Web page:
The Dog Ate My Homework

If I reach the peak of laziness, I would really use whatever decent excuse I can to escape from doing whatever academically-related stuff I am supposed to do. Sadly, I can’t use the title as an excuse because (1) This is an old and lame excuse, and (2) I don’t have a dog.

Because I am lazy to think of any other excuse, I will comply with my requirements (one of which is, ehem, this communication blog). It just sucks that the ‘dog ate my homework’ excuse is already obsolete. And the reason is simply because majority of homework are not done using paper anymore.

Dear Pup, Our excuse is not effective anymore.

I once had a subject wherein my professor promoted a ‘paperless class’ policy. Our reaction papers are submitted online, exams are done online, and references can also be found online. There are a number of reasons to love this policy:

No time limit. You can do your assignment any time of the day. It’s your call whether to do it days before or you like to meet face-to-face with the deadline. However, this has a downside: one word, Procrastination.

See, no Pressure! Answering exams inside the classroom is something to be absolutely scared of. The silence, the pressure, the hunger, the sighs of your classmates and the presence of your professor. Add to that your limited answer sheet and your pen about to breathe its last. When doing your assignment online, you’ll say goodbye to all of these—plus, you are free to ask questions from your classmates and you can even have snacks while doing your assignment (I bet most of my classmates will agree).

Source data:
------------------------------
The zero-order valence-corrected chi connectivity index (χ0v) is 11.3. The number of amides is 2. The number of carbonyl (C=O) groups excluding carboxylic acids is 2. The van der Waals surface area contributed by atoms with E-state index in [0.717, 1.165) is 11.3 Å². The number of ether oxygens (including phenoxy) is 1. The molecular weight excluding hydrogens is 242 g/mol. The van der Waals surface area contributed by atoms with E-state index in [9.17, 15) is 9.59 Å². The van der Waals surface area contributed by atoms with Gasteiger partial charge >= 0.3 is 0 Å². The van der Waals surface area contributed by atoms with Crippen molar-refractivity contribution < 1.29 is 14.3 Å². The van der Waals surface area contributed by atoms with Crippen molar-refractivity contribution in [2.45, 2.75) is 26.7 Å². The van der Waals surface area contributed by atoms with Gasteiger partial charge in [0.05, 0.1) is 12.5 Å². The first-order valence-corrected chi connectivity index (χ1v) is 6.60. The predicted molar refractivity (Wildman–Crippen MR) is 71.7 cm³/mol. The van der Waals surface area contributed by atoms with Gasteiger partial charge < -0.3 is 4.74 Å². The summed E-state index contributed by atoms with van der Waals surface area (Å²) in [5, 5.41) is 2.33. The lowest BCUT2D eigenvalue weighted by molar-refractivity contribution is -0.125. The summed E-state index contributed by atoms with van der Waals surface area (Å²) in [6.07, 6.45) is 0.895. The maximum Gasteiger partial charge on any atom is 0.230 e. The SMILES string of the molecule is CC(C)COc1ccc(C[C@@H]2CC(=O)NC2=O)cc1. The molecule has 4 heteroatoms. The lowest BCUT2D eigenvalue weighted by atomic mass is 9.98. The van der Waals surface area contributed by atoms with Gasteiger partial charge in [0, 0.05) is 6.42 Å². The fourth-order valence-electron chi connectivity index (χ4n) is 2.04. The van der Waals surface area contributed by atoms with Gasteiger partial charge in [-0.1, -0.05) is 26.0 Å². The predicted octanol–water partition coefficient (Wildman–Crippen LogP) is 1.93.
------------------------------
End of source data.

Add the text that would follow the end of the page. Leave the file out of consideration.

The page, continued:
This is what we know best. We grew up in a community surrounded by computers. A lot of us would prefer a keyboard than a pen. The internet provides a vast array of resources, Formatting of documents is easier, and errors are easier to delete. Life is good.

But! There could still be a thousand excuses to get out of homework done on the computer. I can imagine people begging for deadline extensions because their DSL connections are choppy, their keyboard is busted, and so on.

Which do you prefer, doing assignments manually or using the internet for submissions? Post your reactions below. 🙂

PS. (In response to the first paragraph) Don’t worry, people. I haven’t reached the peak of laziness yet—ever. I still have the burden in my heart to comply with requirements, and I know that burden won’t leave me until I graduate. 😀

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11 Comments Add yours

  1. Mina Loyola says:

    I don’t mind using the Internet for submissions, because of the environmental-friendly idea, but in my opinion, it takes more discipline to submit online requirements on time, because the tendency is to shrug it off and do it minutes before the deadline. You’re right, we think that we can do away with our requirements because we have ‘full control’ of the medium, because our generation knows this best.